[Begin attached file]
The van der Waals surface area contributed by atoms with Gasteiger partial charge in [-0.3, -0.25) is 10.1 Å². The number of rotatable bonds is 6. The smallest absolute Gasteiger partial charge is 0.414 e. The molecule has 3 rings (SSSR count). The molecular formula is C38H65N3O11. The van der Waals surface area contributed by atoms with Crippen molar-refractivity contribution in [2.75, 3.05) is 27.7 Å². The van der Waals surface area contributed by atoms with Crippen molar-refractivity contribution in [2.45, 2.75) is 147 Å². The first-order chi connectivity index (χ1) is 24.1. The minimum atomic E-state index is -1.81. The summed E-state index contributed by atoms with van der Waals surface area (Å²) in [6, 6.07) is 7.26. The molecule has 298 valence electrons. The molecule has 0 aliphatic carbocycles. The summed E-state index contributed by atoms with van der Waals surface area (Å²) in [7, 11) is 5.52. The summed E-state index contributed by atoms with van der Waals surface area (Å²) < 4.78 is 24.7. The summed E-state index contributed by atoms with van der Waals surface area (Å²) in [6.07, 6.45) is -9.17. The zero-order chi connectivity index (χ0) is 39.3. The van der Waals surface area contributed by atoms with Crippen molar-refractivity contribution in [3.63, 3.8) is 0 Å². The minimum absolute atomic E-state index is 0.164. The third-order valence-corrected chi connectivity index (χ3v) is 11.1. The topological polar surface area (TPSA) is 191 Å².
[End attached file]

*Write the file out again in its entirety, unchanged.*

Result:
The van der Waals surface area contributed by atoms with Gasteiger partial charge in [-0.3, -0.25) is 10.1 Å². The number of rotatable bonds is 6. The smallest absolute Gasteiger partial charge is 0.414 e. The molecule has 3 rings (SSSR count). The molecular formula is C38H65N3O11. The van der Waals surface area contributed by atoms with Crippen molar-refractivity contribution in [2.75, 3.05) is 27.7 Å². The van der Waals surface area contributed by atoms with Crippen molar-refractivity contribution in [2.45, 2.75) is 147 Å². The first-order chi connectivity index (χ1) is 24.1. The minimum atomic E-state index is -1.81. The summed E-state index contributed by atoms with van der Waals surface area (Å²) in [6, 6.07) is 7.26. The molecule has 298 valence electrons. The molecule has 0 aliphatic carbocycles. The summed E-state index contributed by atoms with van der Waals surface area (Å²) in [7, 11) is 5.52. The summed E-state index contributed by atoms with van der Waals surface area (Å²) < 4.78 is 24.7. The summed E-state index contributed by atoms with van der Waals surface area (Å²) in [6.07, 6.45) is -9.17. The zero-order chi connectivity index (χ0) is 39.3. The van der Waals surface area contributed by atoms with Crippen molar-refractivity contribution in [3.63, 3.8) is 0 Å². The minimum absolute atomic E-state index is 0.164. The third-order valence-corrected chi connectivity index (χ3v) is 11.1. The topological polar surface area (TPSA) is 191 Å².